Modeled seasonal variations of firn density induced by steady-state surface air-temperature cycle
Abstract:Seasonal variations of firn density in ice-sheet firn layers have been attributed to variations in deposition processes or other processes within the upper firn. A recent high-resolution (mm-scale) density profile, measured along a 181 m core from Antarctica, showed small-scale density variations with a clear seasonal cycle that apparently was not related to seasonal variations in deposition or known near-surface processes (Gerland and others, 1999). A recent model of surface elevation changes (Zwally and Li, in press) produced a seasonal variation in firn densification, and explained the seasonal surface elevation changes observed by satellite radar altimeters. In this study, we apply our one-dimensional time-dependent numerical model of firn densification that includes a temperature-dependent formulation of firn densification based on laboratory measurements of grain growth. The model is driven by a steady-state seasonal surface temperature and a constant accumulation rate appropriate for the measured Antarctic ice core. The modeled seasonal variations in firn density show that the layers of snow deposited during spring to mid-summer that have the highest temperature history compress to the highest density, and the layers deposited during later summer to autumn that have the lowest temperature history compress to the lowest density. The initial amplitude of the seasonal difference of about 0.13 reduces to about 0.09 in 5 years and asymptotically to 0.0 at greater depth, which is consistent with the core measurements.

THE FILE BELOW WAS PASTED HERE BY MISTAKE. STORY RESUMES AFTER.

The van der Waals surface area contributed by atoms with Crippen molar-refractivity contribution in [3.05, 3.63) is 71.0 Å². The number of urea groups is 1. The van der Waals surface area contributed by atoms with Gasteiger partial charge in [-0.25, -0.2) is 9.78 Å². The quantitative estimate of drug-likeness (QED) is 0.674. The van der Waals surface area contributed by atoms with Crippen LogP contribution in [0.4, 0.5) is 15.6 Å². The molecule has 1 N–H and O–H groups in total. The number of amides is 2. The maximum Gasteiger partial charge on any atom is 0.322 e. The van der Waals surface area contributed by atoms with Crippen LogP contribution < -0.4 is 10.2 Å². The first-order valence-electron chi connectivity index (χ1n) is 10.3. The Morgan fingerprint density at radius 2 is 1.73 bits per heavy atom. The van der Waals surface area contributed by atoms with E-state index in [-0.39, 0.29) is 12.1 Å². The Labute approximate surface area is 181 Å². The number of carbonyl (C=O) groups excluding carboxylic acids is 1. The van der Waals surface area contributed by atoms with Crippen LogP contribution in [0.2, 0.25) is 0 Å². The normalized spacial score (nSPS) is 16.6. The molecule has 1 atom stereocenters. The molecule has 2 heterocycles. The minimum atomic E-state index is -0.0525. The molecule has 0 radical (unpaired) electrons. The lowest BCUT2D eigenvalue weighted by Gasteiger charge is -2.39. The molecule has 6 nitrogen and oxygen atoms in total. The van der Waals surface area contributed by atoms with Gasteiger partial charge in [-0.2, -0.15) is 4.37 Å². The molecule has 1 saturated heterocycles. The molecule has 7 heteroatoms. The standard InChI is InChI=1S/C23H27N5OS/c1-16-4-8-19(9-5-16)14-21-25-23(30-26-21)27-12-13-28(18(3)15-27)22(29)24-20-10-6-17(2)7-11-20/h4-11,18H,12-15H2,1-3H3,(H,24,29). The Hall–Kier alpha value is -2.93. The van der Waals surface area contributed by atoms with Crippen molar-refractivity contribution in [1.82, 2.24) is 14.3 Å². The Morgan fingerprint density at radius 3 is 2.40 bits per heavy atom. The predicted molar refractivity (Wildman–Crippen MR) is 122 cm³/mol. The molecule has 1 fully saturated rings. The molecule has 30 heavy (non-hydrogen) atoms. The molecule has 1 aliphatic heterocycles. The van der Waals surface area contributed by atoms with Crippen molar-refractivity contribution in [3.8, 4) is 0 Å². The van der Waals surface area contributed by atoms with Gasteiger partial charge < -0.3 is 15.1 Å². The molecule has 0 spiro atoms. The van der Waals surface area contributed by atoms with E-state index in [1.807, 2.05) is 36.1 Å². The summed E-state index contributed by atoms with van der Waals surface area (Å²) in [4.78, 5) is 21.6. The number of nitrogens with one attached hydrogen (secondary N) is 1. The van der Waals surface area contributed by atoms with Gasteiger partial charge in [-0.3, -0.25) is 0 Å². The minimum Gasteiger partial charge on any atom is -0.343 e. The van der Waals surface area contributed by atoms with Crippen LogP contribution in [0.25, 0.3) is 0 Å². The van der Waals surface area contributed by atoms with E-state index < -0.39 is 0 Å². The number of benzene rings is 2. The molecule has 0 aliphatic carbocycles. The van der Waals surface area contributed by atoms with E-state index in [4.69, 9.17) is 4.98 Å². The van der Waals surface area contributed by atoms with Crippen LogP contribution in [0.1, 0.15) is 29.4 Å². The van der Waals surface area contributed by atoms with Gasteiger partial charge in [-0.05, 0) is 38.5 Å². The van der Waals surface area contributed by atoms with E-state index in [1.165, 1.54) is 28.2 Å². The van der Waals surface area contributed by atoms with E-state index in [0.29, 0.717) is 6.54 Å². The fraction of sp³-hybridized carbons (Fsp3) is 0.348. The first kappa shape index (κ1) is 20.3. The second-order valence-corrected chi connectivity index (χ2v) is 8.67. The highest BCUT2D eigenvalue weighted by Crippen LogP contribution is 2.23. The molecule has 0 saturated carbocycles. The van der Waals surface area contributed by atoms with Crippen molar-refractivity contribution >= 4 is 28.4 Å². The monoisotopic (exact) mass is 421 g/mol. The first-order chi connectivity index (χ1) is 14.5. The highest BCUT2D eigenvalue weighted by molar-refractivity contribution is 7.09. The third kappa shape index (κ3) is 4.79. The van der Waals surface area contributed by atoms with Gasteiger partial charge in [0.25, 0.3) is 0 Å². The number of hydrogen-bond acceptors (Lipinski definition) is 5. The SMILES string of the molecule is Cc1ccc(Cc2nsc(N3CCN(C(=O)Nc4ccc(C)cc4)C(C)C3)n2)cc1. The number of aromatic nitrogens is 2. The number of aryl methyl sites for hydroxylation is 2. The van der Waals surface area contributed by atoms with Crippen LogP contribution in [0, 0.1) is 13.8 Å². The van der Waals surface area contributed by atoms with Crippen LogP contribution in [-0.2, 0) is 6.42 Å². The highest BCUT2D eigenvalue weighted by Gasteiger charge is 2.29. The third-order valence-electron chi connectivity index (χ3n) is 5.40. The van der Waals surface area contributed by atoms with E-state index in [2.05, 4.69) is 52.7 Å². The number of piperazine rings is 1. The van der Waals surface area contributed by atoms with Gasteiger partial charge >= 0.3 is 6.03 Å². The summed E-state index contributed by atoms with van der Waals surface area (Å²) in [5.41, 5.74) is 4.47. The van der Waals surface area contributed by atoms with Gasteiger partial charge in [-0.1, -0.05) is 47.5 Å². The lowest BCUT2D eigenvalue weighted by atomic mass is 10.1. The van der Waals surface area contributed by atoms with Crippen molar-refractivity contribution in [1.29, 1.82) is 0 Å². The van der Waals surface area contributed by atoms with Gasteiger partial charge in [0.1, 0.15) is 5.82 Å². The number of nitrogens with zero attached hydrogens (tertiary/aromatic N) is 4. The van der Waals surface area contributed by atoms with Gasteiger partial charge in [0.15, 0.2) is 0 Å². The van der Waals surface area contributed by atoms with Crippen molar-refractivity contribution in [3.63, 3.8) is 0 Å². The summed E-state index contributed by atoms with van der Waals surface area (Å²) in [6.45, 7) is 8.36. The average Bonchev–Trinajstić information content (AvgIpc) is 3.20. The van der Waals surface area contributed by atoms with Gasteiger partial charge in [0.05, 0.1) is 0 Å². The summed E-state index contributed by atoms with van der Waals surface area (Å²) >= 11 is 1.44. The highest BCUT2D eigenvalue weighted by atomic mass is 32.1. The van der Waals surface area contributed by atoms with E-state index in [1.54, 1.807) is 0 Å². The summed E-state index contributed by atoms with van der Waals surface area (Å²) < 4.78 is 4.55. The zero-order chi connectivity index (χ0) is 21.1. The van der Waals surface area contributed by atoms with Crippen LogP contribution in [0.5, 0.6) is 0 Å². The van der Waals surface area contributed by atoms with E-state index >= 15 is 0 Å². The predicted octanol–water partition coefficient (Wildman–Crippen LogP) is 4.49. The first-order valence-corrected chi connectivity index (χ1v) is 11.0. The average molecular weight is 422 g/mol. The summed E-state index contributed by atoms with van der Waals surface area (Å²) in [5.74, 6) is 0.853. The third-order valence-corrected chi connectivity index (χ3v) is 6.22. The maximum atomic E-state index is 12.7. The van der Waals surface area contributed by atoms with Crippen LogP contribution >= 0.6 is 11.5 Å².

Document Type: Research Article
Publication date: January 1, 2002
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